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“Roseabelle” – The Smart Ouija Board

A Ouija board that singles out cheaters and makes it possible to identify when a ghostly hand is guiding the planchette.


Introduction to Physical Computing (Wed PM)

The Ouija board is supposed to enable participants to communicate with spirits that guide a planchette to write out their messages. But as so many of us discover when we're young, more often than not, the interaction becomes an opportunity to be deceived by others pushing the planchette, writing out messages of their own. “Roseabelle - The Smart Ouija Board" is an attempt to restore some objectivity to the interaction by singling out cheaters and in the process isolating those messages that might be written by an unseen ghostly hand. It is a setup that engages both the skeptic and the believer, taking a cue from Harry Houdini's famous attempts to make genuine contact with the afterlife. It takes its name, "Roseabelle," from the secret word he and his wife agreed they would use if one of them were ever to attempt to communicate with the other from beyond the grave.

Placed upon a printed board framed beneath a sheet of plexiglass, the velvet lined planchette makes use of force sensors to detect when each participant is exerting too much force, and through a combination of visual and haptic feedback, keeps each participant in check. Blue LED’s are mounted to illuminate the text read through the planchette, and as long as everyone follows the traditional rules, they slowly pulse indicating the desired interaction. If anyone chooses to push the planchette in a desired direction, passing the planchette’s tolerance level, other particpants are alerted by a rapidly pulsing red LED corresponding to that player, while the cheater is alerted by a vibrating pager motor underneath his/her fingers.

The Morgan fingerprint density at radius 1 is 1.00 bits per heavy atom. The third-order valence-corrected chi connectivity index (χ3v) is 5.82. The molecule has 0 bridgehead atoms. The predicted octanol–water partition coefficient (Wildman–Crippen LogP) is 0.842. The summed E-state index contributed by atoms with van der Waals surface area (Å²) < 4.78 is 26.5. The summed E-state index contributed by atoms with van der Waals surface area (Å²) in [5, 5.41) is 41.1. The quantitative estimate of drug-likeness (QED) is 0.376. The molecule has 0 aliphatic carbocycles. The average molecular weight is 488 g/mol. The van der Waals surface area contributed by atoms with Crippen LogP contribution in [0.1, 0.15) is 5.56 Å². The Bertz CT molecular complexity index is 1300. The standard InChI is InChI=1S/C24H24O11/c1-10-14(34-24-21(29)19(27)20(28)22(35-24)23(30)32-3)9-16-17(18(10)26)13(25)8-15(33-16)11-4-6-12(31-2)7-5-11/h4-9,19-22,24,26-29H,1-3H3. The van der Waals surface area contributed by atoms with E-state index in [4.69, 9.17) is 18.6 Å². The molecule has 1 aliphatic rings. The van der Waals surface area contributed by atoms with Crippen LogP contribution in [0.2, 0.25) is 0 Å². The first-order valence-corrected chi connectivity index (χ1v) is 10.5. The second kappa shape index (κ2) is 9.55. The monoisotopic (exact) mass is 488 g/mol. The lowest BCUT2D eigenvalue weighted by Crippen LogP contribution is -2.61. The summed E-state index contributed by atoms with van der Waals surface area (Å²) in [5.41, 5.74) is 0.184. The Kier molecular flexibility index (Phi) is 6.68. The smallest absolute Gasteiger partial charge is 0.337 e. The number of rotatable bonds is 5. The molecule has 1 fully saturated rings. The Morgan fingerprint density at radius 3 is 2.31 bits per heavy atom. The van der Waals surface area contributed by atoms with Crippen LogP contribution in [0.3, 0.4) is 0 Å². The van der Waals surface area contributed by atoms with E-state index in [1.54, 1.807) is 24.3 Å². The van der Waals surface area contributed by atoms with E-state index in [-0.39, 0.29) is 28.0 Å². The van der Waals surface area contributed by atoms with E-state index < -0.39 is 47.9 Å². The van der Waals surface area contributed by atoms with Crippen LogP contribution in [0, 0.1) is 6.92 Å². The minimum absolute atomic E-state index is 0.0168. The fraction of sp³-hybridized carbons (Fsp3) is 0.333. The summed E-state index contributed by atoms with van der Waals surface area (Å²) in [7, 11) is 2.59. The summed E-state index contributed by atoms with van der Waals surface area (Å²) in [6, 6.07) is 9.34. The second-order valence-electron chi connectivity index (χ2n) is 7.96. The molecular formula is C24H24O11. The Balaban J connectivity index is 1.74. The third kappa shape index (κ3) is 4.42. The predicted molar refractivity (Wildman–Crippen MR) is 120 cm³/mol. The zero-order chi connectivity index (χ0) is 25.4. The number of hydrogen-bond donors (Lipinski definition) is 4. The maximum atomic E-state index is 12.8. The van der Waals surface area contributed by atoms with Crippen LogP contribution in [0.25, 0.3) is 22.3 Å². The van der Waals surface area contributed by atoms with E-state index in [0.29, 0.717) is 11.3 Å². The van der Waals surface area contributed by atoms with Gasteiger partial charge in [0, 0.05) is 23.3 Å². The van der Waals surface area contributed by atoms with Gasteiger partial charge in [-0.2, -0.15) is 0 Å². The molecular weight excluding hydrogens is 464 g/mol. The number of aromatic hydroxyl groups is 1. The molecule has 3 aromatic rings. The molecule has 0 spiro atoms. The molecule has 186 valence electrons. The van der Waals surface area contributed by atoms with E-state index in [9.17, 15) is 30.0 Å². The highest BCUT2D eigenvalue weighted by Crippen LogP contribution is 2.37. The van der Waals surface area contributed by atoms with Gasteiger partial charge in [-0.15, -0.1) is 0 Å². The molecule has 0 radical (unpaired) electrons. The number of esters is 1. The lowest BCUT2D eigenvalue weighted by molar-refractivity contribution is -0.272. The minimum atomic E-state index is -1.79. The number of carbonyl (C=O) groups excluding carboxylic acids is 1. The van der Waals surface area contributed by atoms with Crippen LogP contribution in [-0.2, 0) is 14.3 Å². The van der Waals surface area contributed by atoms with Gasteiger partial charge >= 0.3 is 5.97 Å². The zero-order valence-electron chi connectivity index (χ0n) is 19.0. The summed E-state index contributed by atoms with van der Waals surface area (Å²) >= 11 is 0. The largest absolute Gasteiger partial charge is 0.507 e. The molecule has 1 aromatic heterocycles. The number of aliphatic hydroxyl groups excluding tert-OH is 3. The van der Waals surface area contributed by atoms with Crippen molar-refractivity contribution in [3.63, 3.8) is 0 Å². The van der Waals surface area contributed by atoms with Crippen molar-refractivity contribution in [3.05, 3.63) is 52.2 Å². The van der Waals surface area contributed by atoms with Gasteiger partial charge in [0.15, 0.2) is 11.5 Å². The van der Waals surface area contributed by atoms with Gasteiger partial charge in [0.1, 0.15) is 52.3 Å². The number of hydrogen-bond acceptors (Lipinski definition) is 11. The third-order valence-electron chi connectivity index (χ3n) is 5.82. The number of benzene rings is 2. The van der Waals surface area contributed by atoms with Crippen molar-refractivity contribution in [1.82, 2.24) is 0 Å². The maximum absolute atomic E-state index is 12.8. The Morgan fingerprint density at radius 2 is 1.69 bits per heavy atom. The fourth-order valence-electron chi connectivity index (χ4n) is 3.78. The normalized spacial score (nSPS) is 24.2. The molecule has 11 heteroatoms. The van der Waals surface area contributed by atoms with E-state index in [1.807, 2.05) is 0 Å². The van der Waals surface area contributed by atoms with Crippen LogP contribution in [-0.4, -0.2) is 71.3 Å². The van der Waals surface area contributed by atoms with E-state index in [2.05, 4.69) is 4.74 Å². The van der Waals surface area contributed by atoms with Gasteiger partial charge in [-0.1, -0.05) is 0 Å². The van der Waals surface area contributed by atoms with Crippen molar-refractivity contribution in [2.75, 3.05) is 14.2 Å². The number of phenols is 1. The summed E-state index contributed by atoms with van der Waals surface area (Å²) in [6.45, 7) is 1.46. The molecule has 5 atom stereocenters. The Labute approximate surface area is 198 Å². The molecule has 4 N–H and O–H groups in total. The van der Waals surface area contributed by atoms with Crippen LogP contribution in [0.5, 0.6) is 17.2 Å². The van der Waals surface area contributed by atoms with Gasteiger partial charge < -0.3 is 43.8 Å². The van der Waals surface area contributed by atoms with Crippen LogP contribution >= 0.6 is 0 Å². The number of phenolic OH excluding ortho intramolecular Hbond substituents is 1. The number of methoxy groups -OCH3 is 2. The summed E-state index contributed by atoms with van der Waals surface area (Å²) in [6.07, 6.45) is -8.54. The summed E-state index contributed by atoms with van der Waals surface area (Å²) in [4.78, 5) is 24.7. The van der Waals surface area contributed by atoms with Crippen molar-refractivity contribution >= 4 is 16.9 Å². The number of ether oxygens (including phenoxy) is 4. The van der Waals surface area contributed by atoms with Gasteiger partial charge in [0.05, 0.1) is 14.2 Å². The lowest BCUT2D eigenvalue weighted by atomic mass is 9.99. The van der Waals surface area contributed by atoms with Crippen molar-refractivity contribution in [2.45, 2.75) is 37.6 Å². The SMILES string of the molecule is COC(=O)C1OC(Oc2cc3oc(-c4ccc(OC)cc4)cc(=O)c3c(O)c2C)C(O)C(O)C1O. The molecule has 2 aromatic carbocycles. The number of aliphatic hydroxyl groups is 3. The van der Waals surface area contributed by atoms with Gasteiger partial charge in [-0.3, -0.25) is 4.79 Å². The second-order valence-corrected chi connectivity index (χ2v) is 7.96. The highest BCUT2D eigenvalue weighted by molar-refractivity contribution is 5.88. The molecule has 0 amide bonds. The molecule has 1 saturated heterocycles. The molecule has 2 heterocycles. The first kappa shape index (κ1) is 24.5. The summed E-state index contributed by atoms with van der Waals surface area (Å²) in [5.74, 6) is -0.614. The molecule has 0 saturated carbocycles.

“Roseabelle” is both an augmented version of the original interaction, as well as a spirit-tester of sorts that was a big hit at the Haunted House and we hope will make a great addition to the Winter Show.

Planchette writing has existed for thousands of years, and the exact date of the original Ouija board is uncertain, yet they exploded in popularity in Victorian England where they served a gothic sensibility fascinated by the occult and the possibility of communicating with the dead.

Harry Houdini had a great interest in the occult and the afterlife, his skills as an illusionist made him the worst possible audience for those practicing the art of deception. He could distinguish a trick from a supernatural event quite easily, and after he revealed countless frauds, quickly became the enemy of any would-be spirit-talker. The most interesting part of the story for me, however, was that in spite of all the frauds, he maintained a genuine desire to continue searching for real evidence of the afterlife until his death, and even agreed upon a specific message he would try to communicate to his wife Bess from beyond the grave if such a thing was, in fact, possible : “Rosabelle - answer - tell- pray - answer look tell answer answer tell” (which in itself was a code for “Rosabelle Believe” - a reference to the song his wife was singing in her act when they first met).